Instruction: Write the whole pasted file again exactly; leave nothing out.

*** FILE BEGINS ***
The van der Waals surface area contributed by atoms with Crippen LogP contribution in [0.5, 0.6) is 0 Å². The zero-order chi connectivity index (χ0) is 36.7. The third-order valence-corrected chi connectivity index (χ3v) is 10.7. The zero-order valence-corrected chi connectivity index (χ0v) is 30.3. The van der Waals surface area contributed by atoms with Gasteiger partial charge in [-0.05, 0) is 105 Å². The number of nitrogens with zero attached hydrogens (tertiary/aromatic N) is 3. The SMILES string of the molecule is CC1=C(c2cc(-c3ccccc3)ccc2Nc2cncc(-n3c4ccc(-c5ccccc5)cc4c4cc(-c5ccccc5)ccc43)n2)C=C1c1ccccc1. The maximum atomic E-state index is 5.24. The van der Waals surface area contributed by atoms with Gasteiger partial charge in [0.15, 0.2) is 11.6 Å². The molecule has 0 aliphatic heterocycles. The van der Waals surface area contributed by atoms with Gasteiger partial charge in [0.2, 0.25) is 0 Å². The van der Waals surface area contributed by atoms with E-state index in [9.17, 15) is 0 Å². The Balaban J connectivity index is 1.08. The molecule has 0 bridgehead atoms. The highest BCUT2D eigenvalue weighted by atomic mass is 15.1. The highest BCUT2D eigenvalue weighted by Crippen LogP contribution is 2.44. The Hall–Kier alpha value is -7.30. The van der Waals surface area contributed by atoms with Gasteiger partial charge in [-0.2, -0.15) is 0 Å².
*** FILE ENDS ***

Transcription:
The van der Waals surface area contributed by atoms with Crippen LogP contribution in [0.5, 0.6) is 0 Å². The zero-order chi connectivity index (χ0) is 36.7. The third-order valence-corrected chi connectivity index (χ3v) is 10.7. The zero-order valence-corrected chi connectivity index (χ0v) is 30.3. The van der Waals surface area contributed by atoms with Gasteiger partial charge in [-0.05, 0) is 105 Å². The number of nitrogens with zero attached hydrogens (tertiary/aromatic N) is 3. The SMILES string of the molecule is CC1=C(c2cc(-c3ccccc3)ccc2Nc2cncc(-n3c4ccc(-c5ccccc5)cc4c4cc(-c5ccccc5)ccc43)n2)C=C1c1ccccc1. The maximum atomic E-state index is 5.24. The van der Waals surface area contributed by atoms with Gasteiger partial charge in [0.15, 0.2) is 11.6 Å². The molecule has 0 aliphatic heterocycles. The van der Waals surface area contributed by atoms with Gasteiger partial charge in [0.2, 0.25) is 0 Å². The van der Waals surface area contributed by atoms with E-state index in [9.17, 15) is 0 Å². The Balaban J connectivity index is 1.08. The molecule has 0 bridgehead atoms. The highest BCUT2D eigenvalue weighted by atomic mass is 15.1. The highest BCUT2D eigenvalue weighted by Crippen LogP contribution is 2.44. The Hall–Kier alpha value is -7.30. The van der Waals surface area contributed by atoms with Gasteiger partial charge in [-0.2, -0.15) is 0 Å².